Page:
Enne Koens writes plays, songs, and books for all ages, but especially for children.
Her first collection of short stories for adults, Stamina, was published in January 2020 and received rave reviews.
Nevertheless, most people know Enne from one of her many children’s books – I am Vincent and I am not afraid (Ik ben Vincent en ik ben niet bang) for instance. A touching story about bullying and friendship, told in a lighthearted way. Or That summer with Jente (Die zomer met Jente), which recently received a prestigieus Dutch children’s literature award.
Enne has written many more, like Hotel Bonbien, about Siri and her bonkers family and Sammie and grandpa (Sammie en opa), which tells the story of the fierce friendship between Sammie and his adventurous, imaginative grandfather.
Besides books, Enne writes (musical) theatre for adults and children. She has written for companies like Ausdauer, Maas, Toneelmakerij, Gasthuis and Artemis. And during two summers Enne and her musical theatre group Het Paleis voor Volksvlijt filled tent Studio 7 at the Dutch theatre festival De Parade. In 2004, she won a Dutch playwright award (Hollandse Nieuwe Toneelschrijfprijs) for her play Skills.
In the coming year, Enne will publish two more books: A small, green jelly planet (Een kleine, groene puddingplaneet, 6+, for children to read themselves) and You can see everything from here (Vanaf hier kun je alles zien, 8+ – will be released on May 30).
In A small, green jelly planet, Mo has an enormous adventure when his parents are at a parent-teacher meeting.
In You can see the whole world from here, Dena finds a letter from someone who misses someone very much. Dena is determined to deliver the letter to the right person. That turns out to be more difficult than she thinks, and so she asks her clever friend Vito and the boy next door, Kevin, to help her. And without realising it, Dena is in search of that one missing link in her own life… There are clues everywhere, and each answer leads to more questions. And in the end, everything comes together in the mystery of her ancestry.
The jury of this important German award selected I am Vincent and I am not afraid as one of the six best children’s books in the world in 2020. From the jury report: `Enne Koens consistently writes from Vincent’s perspective, thereby very impressively visualising the mechanisms of bullying.’ The winner will be announced on the 16th of October.
On the 28th of August the Griffel Jury announced that they had awarded That summer with Jente a Vlag and Wimpel. ‘Koens subtly shows Marie’s internal conflict through observations and side remarks or little lies, so you can really tell how she, in that sultry sunshine, feels trapped in something you could call a friendship.’
In January 2020, Stamina was published, a collection of short stories for adults. About Alma who is dying, Klaas who secretly dances when his girlfriend isn’t home, and a disoriented elderly man who keeps looking for coffee, to no avail: these are only a few of the colourful characters that grace this collection with their presence. The subtly interwoven stories in Stamina are about people who want to connect with each other, but are unable to. About the intense hatred that can dominate a long-term relationship. About losing mothers, children and love. About fear. And about bravely living on against the odds: stamina.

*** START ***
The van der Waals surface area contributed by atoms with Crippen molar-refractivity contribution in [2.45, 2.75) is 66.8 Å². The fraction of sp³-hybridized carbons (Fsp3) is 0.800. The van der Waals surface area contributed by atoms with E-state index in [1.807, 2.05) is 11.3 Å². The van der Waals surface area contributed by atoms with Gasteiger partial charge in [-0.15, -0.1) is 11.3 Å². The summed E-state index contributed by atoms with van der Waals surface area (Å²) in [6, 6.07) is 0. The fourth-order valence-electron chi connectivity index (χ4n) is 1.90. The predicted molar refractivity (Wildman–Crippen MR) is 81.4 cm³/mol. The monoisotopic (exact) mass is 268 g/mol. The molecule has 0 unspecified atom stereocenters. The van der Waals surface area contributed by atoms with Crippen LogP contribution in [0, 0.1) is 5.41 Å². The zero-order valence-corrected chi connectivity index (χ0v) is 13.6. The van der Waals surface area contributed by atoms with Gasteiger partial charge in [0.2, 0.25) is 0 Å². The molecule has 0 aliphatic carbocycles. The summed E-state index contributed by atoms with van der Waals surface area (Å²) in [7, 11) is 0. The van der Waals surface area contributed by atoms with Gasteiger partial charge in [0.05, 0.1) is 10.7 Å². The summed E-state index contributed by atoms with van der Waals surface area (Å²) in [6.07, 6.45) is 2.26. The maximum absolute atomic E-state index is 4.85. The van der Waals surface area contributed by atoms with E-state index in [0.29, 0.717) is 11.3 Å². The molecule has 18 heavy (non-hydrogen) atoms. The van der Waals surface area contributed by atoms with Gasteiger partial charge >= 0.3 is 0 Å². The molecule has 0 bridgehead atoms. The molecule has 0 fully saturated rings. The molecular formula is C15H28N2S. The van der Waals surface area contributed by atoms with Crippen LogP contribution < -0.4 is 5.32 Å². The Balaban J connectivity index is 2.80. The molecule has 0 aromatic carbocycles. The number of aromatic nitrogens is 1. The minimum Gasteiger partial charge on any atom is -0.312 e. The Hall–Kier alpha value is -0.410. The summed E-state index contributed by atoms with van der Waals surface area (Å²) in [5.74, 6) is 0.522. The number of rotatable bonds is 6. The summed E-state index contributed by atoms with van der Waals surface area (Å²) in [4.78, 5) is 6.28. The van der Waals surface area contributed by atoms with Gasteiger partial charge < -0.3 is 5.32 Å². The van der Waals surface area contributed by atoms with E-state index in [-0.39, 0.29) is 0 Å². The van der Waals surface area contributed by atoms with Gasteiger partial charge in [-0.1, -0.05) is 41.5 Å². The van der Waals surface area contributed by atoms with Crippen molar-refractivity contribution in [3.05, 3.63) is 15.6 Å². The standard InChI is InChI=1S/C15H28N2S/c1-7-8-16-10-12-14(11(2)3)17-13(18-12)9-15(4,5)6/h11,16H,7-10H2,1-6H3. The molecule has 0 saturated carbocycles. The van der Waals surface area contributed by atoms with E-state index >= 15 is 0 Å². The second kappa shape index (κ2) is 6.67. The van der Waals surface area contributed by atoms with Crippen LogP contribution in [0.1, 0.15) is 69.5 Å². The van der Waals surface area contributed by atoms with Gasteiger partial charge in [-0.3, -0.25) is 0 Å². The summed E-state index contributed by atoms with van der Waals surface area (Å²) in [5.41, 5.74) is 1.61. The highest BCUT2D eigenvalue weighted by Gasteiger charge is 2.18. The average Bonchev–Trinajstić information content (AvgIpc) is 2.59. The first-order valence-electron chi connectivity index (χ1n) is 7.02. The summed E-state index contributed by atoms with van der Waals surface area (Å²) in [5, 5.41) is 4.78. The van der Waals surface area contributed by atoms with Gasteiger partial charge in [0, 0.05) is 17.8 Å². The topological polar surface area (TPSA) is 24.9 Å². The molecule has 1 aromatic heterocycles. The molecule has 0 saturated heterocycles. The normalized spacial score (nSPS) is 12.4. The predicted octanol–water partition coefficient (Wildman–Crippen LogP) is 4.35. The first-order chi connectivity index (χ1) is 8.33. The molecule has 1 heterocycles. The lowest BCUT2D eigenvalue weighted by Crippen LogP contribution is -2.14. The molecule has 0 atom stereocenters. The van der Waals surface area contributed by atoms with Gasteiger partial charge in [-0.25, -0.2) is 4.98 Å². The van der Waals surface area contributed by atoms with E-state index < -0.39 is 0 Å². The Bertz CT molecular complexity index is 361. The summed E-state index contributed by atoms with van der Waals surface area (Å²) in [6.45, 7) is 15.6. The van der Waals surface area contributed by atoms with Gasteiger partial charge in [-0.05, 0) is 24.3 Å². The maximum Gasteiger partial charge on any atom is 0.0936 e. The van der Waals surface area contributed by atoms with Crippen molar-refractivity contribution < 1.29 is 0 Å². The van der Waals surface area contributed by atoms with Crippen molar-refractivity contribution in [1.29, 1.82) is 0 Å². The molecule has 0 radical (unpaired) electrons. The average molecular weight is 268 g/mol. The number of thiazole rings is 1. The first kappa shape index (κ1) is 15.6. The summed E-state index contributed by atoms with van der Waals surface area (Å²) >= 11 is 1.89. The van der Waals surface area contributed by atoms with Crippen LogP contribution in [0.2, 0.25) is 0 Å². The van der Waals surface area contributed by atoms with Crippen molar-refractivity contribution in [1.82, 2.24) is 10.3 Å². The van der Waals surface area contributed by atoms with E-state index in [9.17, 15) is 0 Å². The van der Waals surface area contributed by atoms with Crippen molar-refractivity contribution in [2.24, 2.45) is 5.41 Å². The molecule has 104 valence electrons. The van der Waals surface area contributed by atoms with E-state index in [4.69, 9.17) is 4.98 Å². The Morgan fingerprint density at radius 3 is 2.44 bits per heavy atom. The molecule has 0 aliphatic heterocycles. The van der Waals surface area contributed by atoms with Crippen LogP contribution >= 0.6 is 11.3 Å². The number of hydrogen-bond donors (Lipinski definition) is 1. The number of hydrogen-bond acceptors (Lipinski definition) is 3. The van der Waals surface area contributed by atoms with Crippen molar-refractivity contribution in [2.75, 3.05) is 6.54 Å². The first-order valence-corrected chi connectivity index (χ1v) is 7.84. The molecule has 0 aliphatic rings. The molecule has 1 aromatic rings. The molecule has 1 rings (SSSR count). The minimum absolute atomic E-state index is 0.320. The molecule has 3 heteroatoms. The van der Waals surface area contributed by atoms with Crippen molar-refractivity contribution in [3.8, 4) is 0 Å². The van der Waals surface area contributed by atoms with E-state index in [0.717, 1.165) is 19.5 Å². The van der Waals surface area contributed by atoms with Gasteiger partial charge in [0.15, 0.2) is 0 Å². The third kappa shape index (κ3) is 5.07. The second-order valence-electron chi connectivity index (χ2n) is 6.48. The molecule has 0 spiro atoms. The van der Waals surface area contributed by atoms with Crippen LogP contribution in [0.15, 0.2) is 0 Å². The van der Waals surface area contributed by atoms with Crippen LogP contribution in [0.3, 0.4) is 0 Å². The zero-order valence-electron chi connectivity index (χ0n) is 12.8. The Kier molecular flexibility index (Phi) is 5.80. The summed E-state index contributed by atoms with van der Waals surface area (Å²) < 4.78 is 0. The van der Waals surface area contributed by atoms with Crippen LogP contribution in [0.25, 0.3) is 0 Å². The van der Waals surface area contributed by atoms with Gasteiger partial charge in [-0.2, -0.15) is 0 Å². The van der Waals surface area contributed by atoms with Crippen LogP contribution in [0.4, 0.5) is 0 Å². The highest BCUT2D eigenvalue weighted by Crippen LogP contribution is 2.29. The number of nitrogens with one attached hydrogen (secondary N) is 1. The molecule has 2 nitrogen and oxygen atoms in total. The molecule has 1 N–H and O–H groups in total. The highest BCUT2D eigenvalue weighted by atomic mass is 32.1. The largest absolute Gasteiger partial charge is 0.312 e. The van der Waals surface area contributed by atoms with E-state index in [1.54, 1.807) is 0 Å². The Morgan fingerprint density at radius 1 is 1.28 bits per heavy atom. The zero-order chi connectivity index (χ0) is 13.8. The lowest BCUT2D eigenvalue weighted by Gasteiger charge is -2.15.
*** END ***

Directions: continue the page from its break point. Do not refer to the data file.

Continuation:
STAMINA is part of a fabulous series of short stories by publishing house Podium (in which previously Keret, Nors, Harstad, Blees, Wuck and Capote were published).
‘Tragic-comical descriptions that remind one of the books by Griet Op de Beeck.’ HEBBAN
‘In Stamina, a thematically strong collection of stories, the characters stumble their way through life (…). NRC
Against her will, Marie moves to a new neighbourhood. She leaves Zoë behind, but befriends a new girl on her first day in the polder: Jente. A summer ensues where they swim daily, have sleepovers, spy on boys, grow up. With Jente, the days are full of adventure, but sometimes she suddenly gets angry, and at times even mean. As the summer goes on, doubt starts to niggle. Should you always be able to trust each other, like Marie trusted Zoë, or can a friendship be completely different as well?
‘Koens shows a different talent here: the reader feels how things are getting out of hand, the smut, the scratches, the nettle stings, the bruises and the danger of stomping through marshy grassland, sneaking out at night and walking around high buildings without railings.’ Volkskrant
‘That summer with Jente is a sweltering and atmospheric book with which Koens transfers her status of promising to an established author of psychological children’s books.’ Jaapleest.nl
School is like a daily survival trip for Vincent: you never know which disaster to expect and you better be well prepared. So, he knows the SAS Survival Handbook by heart. And he always carries a tin with handy survival gear. But the worst is yet to come: the school camp. He still has seven days to prepare. But then a new girl joins his class. And that changes everything…
Nominated for the Deutsche Jugendliteraturpreis.
‘I am Vincent and I am not afraid is a book that offers comfort to every child that is being bullied.’ Leesfeest
Bullying is a common theme in children’s literature, but rarely has it been described as intensely and oppressingly as in Enne Koens’ I am Vincent and I am not afraid. Jaapleest.nl